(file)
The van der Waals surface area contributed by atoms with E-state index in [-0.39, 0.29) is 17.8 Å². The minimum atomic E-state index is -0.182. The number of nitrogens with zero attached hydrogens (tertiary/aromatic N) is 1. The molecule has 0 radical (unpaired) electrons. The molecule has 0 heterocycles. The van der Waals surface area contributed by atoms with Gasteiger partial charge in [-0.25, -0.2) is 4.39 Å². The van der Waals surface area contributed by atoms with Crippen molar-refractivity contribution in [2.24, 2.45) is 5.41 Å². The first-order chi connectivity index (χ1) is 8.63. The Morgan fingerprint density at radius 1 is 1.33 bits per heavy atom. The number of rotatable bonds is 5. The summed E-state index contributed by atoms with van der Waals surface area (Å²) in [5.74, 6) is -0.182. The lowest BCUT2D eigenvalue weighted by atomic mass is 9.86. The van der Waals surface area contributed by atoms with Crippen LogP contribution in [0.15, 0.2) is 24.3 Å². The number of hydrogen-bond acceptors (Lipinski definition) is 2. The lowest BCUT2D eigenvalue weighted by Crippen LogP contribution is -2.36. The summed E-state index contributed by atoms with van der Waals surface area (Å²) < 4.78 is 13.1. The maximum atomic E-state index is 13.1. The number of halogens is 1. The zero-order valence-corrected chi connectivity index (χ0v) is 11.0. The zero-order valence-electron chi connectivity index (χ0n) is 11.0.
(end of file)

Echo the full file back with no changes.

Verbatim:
The van der Waals surface area contributed by atoms with E-state index in [-0.39, 0.29) is 17.8 Å². The minimum atomic E-state index is -0.182. The number of nitrogens with zero attached hydrogens (tertiary/aromatic N) is 1. The molecule has 0 radical (unpaired) electrons. The molecule has 0 heterocycles. The van der Waals surface area contributed by atoms with Gasteiger partial charge in [-0.25, -0.2) is 4.39 Å². The van der Waals surface area contributed by atoms with Crippen molar-refractivity contribution in [2.24, 2.45) is 5.41 Å². The first-order chi connectivity index (χ1) is 8.63. The Morgan fingerprint density at radius 1 is 1.33 bits per heavy atom. The number of rotatable bonds is 5. The summed E-state index contributed by atoms with van der Waals surface area (Å²) in [5.74, 6) is -0.182. The lowest BCUT2D eigenvalue weighted by atomic mass is 9.86. The van der Waals surface area contributed by atoms with Crippen LogP contribution in [0.15, 0.2) is 24.3 Å². The number of hydrogen-bond acceptors (Lipinski definition) is 2. The lowest BCUT2D eigenvalue weighted by Crippen LogP contribution is -2.36. The summed E-state index contributed by atoms with van der Waals surface area (Å²) < 4.78 is 13.1. The maximum atomic E-state index is 13.1. The number of halogens is 1. The zero-order valence-corrected chi connectivity index (χ0v) is 11.0. The zero-order valence-electron chi connectivity index (χ0n) is 11.0.